Another symptom of a blocked up pollen filter is a foul-smelling breeze. As dust builds, so does bacteria and fungus. These microorganisms will release a lot of pungent smells that no scented pine will ever protect you from. You might not notice it if you drive often, but newcomers to the car may just plug their nose as they struggle to breathe the ‘clean’ air.

Sign 3: Is that a WRRRR CRCH CRCH SSSSS sound I hear?

If there is some blockage, you may hear odd noises or just a loud low tone sound. This might alarm your passengers if you can even hear them over the sound of air being squeezed into your car. It definitely puts a slight dampener on any relaxing drive.

Particularly in the city, it is important to have a functioning pollen filter as there are plenty more pollutants in the air which you need to avoid. In urban environments, you may want to get your filters replaced more regularly due to the stop-start nature and heavy traffic. We recommend sticking to your scheduled servicing per your manufacturer’s guidelines, as this will keep the filters and the rest of the car in prime condition.

If you think there is a problem with your pollen filter then get a certified Clickmechanic to come out and inspect the problem with your airflow system.

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Why Is My Car Heater Not Working?

Why is my car heater not working?

The heater system is very important to stay on top of to keep yourself and your car warm. Especially during the winter months the heater in your car is vital to stay warm as well as safe. After all, the heater also helps demist and defrost your windows. Getting heater problems sorted before it gets cold is therefore key. Luckily, there’s only a couple of parts that can cause problems.

Heater matrix

The heater matrix is one of the heater parts most prone to failure. The matrix is a little radiator that heats up the cold air from outside before it flows into the cabin. If it is clogged up with debris it will mean that it won’t be able to heat up the air passing through it enough.

Over time the heater matrix core can also start to leak due to corrosion. This too will have an impact on how much warmth it can generate. Which is not what you want in winter!

Heater blower motor

Another part to check is the blower motor, which helps to distribute the warm air into your vehicle. Over time it’s possible that the motor’s strength will weaken or fail completely. Check the different blower speeds to see if the blower strength changes. If there is no change then the blower motor or the blower motor resistor is faulty.

Finding out which of the two is faulty can be tricky and often can only be done by removing the parts. The resistor more often than not fails due to corrosion caused by moisture in the system. An increased electrical current through the part can also lead to a resistor failure. Often this happens due to a failed blower motor or one that can’t spin freely.

Heater inspection

If you’re not sure what is actually faulty it’s always advisable to get an inspection first. So that a mechanic can check exactly what is wrong before any parts are replaced. Remember, replacing heater parts can be quite labour-intensive. Sometimes large parts of the dashboard need to be removed to get to the parts. This can get expensive, especially if it turns out that it’s just a small electrical problem and not the heater matrix.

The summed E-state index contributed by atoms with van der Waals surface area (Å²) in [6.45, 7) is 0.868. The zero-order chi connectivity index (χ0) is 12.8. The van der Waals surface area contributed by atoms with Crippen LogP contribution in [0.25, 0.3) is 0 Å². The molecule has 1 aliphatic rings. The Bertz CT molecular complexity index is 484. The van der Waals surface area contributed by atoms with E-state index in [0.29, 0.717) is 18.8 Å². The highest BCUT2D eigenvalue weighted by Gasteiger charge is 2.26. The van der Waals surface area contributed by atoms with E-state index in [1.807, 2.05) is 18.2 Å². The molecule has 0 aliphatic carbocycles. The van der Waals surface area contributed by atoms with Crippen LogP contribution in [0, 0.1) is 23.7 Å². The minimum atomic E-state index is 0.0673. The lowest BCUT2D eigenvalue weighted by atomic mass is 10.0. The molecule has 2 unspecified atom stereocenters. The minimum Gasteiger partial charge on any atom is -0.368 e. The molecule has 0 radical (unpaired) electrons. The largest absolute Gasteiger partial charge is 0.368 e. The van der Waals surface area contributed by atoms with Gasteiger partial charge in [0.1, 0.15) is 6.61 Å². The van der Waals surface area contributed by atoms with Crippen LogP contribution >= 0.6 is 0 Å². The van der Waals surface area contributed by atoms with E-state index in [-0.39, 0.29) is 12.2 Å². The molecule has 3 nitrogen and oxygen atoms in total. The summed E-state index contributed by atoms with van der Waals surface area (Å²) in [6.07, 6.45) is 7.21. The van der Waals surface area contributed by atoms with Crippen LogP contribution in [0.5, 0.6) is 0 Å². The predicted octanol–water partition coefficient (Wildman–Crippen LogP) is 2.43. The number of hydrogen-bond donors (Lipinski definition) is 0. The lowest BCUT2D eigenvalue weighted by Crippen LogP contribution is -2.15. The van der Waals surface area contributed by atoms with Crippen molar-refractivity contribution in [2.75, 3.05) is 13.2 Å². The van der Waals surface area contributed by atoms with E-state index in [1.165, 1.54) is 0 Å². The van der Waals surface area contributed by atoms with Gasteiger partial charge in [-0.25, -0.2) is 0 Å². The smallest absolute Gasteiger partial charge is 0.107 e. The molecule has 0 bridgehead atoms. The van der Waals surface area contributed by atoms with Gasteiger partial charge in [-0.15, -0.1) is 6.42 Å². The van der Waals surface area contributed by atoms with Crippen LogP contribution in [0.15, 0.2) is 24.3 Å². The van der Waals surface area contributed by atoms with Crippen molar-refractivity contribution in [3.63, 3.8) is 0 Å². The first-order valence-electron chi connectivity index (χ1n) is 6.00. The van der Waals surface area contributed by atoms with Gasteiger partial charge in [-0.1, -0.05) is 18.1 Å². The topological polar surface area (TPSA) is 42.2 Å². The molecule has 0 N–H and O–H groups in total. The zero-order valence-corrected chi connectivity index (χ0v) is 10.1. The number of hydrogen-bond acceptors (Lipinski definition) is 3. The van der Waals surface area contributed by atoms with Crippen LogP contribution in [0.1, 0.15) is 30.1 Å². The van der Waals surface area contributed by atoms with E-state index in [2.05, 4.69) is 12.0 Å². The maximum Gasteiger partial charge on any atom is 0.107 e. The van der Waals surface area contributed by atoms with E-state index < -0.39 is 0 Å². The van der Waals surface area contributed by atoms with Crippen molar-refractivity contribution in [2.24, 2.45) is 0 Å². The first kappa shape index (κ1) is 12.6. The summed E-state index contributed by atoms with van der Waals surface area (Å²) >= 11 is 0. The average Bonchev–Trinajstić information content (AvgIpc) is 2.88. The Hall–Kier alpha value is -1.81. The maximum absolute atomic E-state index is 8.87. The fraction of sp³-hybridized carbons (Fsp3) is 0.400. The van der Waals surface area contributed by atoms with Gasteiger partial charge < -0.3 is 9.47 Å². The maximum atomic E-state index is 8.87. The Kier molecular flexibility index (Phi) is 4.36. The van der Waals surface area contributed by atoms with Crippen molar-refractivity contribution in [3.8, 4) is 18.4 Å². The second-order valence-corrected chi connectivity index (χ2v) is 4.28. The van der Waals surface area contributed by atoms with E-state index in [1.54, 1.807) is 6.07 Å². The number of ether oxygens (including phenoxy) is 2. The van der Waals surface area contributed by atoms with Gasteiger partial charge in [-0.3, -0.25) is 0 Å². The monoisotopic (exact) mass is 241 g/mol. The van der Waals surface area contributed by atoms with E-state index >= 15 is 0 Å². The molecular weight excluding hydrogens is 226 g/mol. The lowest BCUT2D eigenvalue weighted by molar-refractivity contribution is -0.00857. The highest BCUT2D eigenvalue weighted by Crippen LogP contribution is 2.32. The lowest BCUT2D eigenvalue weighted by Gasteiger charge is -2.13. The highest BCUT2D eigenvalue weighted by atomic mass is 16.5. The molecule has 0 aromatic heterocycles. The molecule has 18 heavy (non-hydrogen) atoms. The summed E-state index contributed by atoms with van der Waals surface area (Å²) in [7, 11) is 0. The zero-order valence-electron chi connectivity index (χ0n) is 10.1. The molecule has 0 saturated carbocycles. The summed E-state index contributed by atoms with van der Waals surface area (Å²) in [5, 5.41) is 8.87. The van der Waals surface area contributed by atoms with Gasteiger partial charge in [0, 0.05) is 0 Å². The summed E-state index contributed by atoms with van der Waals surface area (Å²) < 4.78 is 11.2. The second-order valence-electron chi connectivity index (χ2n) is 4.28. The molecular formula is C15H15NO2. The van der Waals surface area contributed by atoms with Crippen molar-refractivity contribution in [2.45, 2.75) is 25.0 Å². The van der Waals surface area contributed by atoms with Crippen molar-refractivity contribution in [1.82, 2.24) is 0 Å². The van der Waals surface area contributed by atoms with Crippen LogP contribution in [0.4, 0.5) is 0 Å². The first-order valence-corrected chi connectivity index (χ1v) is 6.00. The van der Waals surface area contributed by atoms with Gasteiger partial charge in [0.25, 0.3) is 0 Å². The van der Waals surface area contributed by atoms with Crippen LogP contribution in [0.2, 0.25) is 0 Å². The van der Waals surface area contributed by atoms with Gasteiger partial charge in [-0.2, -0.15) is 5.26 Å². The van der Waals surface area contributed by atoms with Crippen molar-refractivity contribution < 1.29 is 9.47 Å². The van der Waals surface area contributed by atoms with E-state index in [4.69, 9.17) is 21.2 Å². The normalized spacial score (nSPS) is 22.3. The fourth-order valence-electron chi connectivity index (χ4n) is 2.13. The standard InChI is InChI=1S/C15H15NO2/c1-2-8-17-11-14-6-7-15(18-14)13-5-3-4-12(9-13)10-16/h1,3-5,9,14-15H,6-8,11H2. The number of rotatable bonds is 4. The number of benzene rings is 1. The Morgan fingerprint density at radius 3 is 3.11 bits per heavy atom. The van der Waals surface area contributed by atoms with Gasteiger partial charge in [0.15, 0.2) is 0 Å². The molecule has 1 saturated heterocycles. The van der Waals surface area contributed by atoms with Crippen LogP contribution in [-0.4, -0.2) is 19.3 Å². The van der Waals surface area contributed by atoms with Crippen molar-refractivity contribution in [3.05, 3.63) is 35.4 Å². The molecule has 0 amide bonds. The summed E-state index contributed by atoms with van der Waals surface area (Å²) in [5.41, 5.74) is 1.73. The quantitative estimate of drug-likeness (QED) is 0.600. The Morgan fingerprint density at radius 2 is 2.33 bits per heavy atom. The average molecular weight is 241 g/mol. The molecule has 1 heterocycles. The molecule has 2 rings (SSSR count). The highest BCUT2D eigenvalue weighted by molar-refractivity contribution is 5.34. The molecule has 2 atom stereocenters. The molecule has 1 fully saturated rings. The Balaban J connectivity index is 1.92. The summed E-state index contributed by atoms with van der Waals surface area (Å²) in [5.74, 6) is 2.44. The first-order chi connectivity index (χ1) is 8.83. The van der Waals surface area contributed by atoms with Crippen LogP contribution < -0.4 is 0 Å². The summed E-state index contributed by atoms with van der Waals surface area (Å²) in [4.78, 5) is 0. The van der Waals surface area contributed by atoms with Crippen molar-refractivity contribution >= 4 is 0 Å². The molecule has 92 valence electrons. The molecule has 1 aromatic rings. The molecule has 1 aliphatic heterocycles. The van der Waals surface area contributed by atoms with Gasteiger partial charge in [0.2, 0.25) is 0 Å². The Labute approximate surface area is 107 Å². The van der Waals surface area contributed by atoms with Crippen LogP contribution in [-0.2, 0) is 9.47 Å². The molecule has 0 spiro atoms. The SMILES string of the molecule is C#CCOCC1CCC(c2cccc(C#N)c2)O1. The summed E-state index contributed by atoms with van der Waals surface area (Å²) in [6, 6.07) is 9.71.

Can My Car’s Air Conditioning Make Me Ill?

Can my car's air conditioning make me ill?

In a word – yes. It may seem unlikely but there is strong evidence that your car’s air conditioning can actually make you ill. The air that is pushed into your car’s cabin may seem cool and fresh but there can be a lot wrong with it. And often that problem is mould.

Mould can grow on the air conditioning’s evaporator deep inside the system, where it is dark and wet. The evaporator cools the air that comes out of the air vents inside the cabin. The evaporator gets wet in the process and provides a surface on which mould can develop.

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How Your Air Conditioning Can Make You Ill

The air that travels through the evaporator into the cabin will pass any mould that has developed. The bacteria there can make you ill. In some extreme cases the mould can lead to an infectious pneumonia – however this is extremely rare. If you do have mould growing in your air conditioning you’re more likely to experience minor respiratory issues, such as a slight tightening of the chest. Other people may cough or sneeze.

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How Do I Know If There Is Mould In My Air Conditioning?

If there is a strange smell coming out of your air conditioning vents, then it is most likely due to a build up of mould. There other causes, such as a build up of residue from cigarettes, however in most cases this is due to mould. If this is the case, the best course of action is to get your car air conditioning professionally cleaned, as this will help to kill the bacteria.

The best way you can protect yourself from mould build up, is to keep you car AC regularly serviced. Ensuring that you’re AC filters are renewed regularly will help ensure that dangerous levels of mould don’t build up.